British Columbians have grown accustomed to the daily presence of provincial health officer Dr. Bonnie Henry as she charts the province’s course throughout the COVID-19 pandemic. But for the ownership group of a Similkameen winery, her calm demeanour is an old comfort.
That’s because the widely-beloved Henry is herself a co-owner of Clos du Soleil, a winery in Keremeos she helped found with a group of friends in 2006.
Also among the current ownership group is Michael Clark, who serves as Clos du Soleil’s winemaker and general manager. Like himself and the rest of the owners, Clark says Henry has a love for quality wine, food and travel.
“She’s told me a million times—and she could be speaking for any of us—that it’s a lot more than just a business, it’s a passion,” Clark said. “We’re all involved in it because of the passion for wine and the passion for the valley.”
While she hasn’t been directly involved with the winery since assuming her role as the province’s top doctor, Clark says Henry is very much a fan of all the wines Clos du Soleil has to offer.
Her personal favourites are Signature—the winery’s flagship reds blend—and Fumé Blanc, a wine that’s predominantly Sauvignon Blanc, Clark said.
The pandemic has thrust Henry into the spotlight, but having known her well before the crisis started, Clark says he’s not surprised to see the number of British Columbians who have received her positively in her critical role.
“I think the reason people have bonded to her so much when she’s on the TV or the news is because she’s being her real self in front of the cameras,” Clark said. “That’s what she’s like in person, too. She’s soft-spoken, very friendly, warm and genuine.”
Before the rest of B.C. knew her as the soft-spoken voice of calm amid times of upheaval, Clark knew Henry as a voice of reason no matter the circumstance.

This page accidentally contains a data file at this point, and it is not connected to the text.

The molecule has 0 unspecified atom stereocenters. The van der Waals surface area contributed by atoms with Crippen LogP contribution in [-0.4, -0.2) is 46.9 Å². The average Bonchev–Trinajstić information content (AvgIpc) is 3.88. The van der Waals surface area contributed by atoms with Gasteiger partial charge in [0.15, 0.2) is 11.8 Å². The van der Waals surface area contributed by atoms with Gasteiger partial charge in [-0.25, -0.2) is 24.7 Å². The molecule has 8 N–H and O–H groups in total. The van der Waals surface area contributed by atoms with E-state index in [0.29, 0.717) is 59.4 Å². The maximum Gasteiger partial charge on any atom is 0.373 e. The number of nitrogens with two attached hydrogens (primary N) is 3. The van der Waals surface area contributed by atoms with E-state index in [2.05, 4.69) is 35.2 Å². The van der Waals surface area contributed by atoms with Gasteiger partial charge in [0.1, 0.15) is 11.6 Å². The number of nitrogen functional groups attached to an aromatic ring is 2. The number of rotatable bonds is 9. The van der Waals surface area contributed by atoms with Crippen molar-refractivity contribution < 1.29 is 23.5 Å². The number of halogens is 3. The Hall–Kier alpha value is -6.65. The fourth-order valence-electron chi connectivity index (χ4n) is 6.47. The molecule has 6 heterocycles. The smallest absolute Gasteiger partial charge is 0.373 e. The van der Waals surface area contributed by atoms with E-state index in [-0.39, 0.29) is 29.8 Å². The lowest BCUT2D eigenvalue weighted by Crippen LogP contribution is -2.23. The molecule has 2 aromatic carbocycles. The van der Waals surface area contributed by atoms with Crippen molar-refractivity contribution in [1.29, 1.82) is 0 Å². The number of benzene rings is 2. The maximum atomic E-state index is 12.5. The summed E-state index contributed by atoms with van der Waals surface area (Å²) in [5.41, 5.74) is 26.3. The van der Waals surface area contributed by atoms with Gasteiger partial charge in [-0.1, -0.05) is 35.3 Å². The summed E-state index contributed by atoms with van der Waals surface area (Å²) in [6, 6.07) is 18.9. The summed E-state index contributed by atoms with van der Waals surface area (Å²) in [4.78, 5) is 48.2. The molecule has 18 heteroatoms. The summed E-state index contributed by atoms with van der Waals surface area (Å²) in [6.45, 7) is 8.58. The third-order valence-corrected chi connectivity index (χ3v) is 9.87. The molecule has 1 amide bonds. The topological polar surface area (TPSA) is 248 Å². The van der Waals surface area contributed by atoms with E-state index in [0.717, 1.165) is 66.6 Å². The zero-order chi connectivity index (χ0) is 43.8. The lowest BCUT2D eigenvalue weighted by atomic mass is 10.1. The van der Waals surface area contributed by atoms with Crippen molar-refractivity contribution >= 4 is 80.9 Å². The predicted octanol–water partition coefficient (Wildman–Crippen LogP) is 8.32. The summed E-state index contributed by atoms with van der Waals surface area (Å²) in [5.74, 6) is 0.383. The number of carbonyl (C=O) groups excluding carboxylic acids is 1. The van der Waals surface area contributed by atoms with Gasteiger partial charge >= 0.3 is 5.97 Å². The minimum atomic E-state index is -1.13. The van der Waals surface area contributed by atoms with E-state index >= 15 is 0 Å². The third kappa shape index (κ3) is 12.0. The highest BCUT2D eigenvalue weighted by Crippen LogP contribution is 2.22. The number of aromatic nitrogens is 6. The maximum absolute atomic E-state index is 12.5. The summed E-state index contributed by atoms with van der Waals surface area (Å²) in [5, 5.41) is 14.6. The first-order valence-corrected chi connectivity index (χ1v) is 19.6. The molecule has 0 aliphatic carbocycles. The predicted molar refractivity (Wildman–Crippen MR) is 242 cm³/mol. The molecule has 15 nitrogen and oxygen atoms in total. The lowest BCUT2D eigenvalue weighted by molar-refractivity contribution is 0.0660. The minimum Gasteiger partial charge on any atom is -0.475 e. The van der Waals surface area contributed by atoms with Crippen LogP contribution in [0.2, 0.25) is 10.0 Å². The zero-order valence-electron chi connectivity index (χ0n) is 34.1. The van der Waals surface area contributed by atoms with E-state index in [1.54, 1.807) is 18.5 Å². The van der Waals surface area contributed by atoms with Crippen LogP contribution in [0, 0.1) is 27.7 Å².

“I knew that she had a very important role for our province, and so I already knew that if there was ever a health crisis in B.C., she would be in a central leadership position to deal with it,” Clark added.
“But I certainly didn’t expect what’s going on now.”
A long list of industries are up against severe financial strain as a result of the pandemic, and with its reliance on tourism and restaurants, the wine industry is no exception.
“The restaurant industry is going through a horrendous time and that’s closely tied with the provincial wine industry. So it’s a challenging time is the bottom line,” Clark said.
Fortunately, many British Columbians are steadfast in both their love of wine and their willingness to support those who produce it in their local areas.
“The B.C. public is extremely supportive of the B.C. wine industry, and so we’re really lucky to have that intense support from the people of British Columbia—and people across Canada for that matter,” Clark said.
The timeline towards a return to normalcy is uncertain, a reality Henry has affirmed every step of the way. Today, May 30, Henry took to the podium to remind residents to remain cautious and “proceed with care” as the province enters the third week of its reopening plan.
Uncertainty prevails in these times, but Clark says he’s glad to have a friend like Henry leading the charge.
“We’re really proud of the great work that she’s been doing for our province. These are definitely unique times that we’re in right now and we’re all really thankful for everything that she’s doing.”
Clos du Soleil, which translates to ‘enclosed vineyard in the sun,’ is located at 2568 Upper Bench Road in Keremeos.